New emergency COVID-19 ordinance defeated

ABERDEEN, S.D. (By Elisa Sand – As of Friday morning, no emergency COVID-19 ordinance will be in effect.

The Aberdeen City Council met in special session Thursday evening to discuss the second reading of a new COVID-19 emergency ordinance. After discussion that lasted about an hour, however, the emergency ordinance was defeated.

Five members of the council approved passage of the new emergency ordinance, but with four against, the ordinance did not pass. City Attorney Ron Wager chimed in after the vote noting that 60% approval was needed for an emergency ordinance, which requires approval by at least six on the council.

Voting against the ordinance were Mayor Travis Schaunaman, and Councilmen Josh Rife, Alan Johnson and Clint Rux. Rux cast his vote after a short pause noting he was torn on his decision.

Following defeat of the new emergency ordinance, a majority of the council decided not to pass the continuing resolution keeping the city’s emergency COVID-19 ordinance in effect. That means the ordinance set to expire Sunday, is no longer in effect as of 12:01 a.m. Friday.

The new emergency ordinance differed from the emergency ordinance that had been in effect in recent weeks. That ordinance required things like masks for hair stylists; routine and documented cleaning at all businesses; restrictions on group sizes to 10 people; and required social distancing and spacing of tables.

The new ordinance simply asked for social distancing between groups, which were no longer limited to members of the same family. Those groups were also not limited to 10 people.

Perspectives on the council varied as did their take on why the ordinance should or shouldn’t go into effect.

Councilman Josh Rife, for instance, felt enforcement of the ordinance would be impossible and it would hurt the city of Aberdeen if there are guidelines in place here that differ from other cities. Later he also said residents should be able to decide if they are comfortable to go out to a restaurant or stay home.

“Eventually we have to trust the citizens of the city and the business owners that they’re going to do what’s right,” Rife said.

But Councilman David Bunsness took issue with that statement noting that several city ordinances are in place because there are people who don’t do what’s right. He also said not everyone is on the same comfort level when it comes to COVID-19.

“We just don’t have 100% of the people saying everything is fine,” Bunsness said. “There are two sides to this story.”

Councilman Mark Remily also noted that enforcement of this ordinance will be based on complaints that are made to the Aberdeen Police Department.

“We don’t know what businesses will play by the rules and do the right thing.” Remily said.

Much of the council discussion came after Pizza Ranch owner Greg Jensen spoke during open forum about the city’s current emergency ordinance and how he was looking forward to that ordinance expiring. Today, he said, sales are down 40% to 50%, because less people are comfortable dining out.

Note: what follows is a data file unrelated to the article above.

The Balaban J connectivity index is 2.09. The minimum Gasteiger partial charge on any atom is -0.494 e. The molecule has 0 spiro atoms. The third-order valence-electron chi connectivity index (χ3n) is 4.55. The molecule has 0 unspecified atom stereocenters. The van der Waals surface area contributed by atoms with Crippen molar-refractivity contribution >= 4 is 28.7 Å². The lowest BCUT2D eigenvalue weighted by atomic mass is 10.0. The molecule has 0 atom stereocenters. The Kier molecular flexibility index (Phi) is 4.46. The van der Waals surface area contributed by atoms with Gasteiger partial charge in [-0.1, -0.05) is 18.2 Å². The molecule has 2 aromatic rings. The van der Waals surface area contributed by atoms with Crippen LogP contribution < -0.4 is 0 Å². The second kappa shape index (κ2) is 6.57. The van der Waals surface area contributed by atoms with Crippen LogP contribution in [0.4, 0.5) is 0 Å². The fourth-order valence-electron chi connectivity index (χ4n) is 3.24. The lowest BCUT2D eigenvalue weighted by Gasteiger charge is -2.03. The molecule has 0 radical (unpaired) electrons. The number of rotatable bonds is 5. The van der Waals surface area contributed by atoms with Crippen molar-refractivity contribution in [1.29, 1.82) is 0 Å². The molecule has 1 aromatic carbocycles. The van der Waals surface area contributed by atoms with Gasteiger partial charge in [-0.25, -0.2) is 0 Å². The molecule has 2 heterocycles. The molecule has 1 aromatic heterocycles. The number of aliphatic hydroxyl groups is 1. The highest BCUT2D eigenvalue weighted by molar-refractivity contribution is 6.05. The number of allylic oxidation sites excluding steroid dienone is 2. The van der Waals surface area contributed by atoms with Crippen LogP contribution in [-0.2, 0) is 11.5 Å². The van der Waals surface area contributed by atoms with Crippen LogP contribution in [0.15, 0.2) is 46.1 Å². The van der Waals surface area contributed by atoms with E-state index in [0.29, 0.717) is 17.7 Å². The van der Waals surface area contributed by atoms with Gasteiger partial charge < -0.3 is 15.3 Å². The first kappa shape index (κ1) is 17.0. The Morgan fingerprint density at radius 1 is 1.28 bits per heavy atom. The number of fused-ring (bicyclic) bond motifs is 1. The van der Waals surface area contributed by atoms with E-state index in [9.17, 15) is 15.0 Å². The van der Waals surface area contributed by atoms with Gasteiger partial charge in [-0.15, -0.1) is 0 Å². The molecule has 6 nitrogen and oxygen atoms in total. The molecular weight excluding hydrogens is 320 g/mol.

But, he said, more recently he’s noticing families coming to the restaurant in groups that include young children.

“That’s a sign people are loosening up,” he said.

His restaurant is also offering a cafeteria style buffet, which means employees serve the food for the customers, but he planned to discontinue that after the city’s emergency ordinance expired.

Schaunaman specifically asked how seating would be calculated for a restaurant or bar. Councilman Rob Ronayne said each business would simply need to measure the distance between the individual bar stools or the tables.

Still others asked about CDC guidelines and how those would apply if this ordinance were not in effect.

Ronayne said CDC guidelines and those issued by the White House are recommendations. That means they’re voluntary, not mandatory.

Later Schaunaman noted the continued decline of active cases in Aberdeen, which now sit at 35 compared to about 60 a week prior.

“I think it’s time to support getting rid of this all together,” he said.

Ronyane agreed, but also said the trends Aberdeen is seeing with decreased numbers is because of council action and steps taken by the citizens.

“We should encourage our citizens to apply the minimum standards,” he said.

Councilman Dennis “Mike” Olson voiced support of the new ordinance noting a recent 23-0 decision by the Brown County Fair Board recommending not holding the Brown County Fair. That decision sends a clear message about the continued concern for people of Brown County, Olson said.

But, Councilman Alan Johnson said an ordinance also carries a certain amount of power. Not only does is have law enforcement power behind it but, he said, it can stifle confidence and commerce.

“When we come out with an ordinance, it’s layering over the varying rules they have,” Johnson said. “They are motivated to do what’s right, and they are doing what’s right.”

Johnson also expressed concern about how long it’s taking businesses to reopen and worried about more casualties.

While Rux voted against the ordinance, he also said, both having the ordinance and not having the ordinance is “a terrible thing either way you go.” But, he also asked what happens if there is another spike and more people get sick.

“Businesses can’t be shut down again,” he said. “That’ll be more of a death knell.”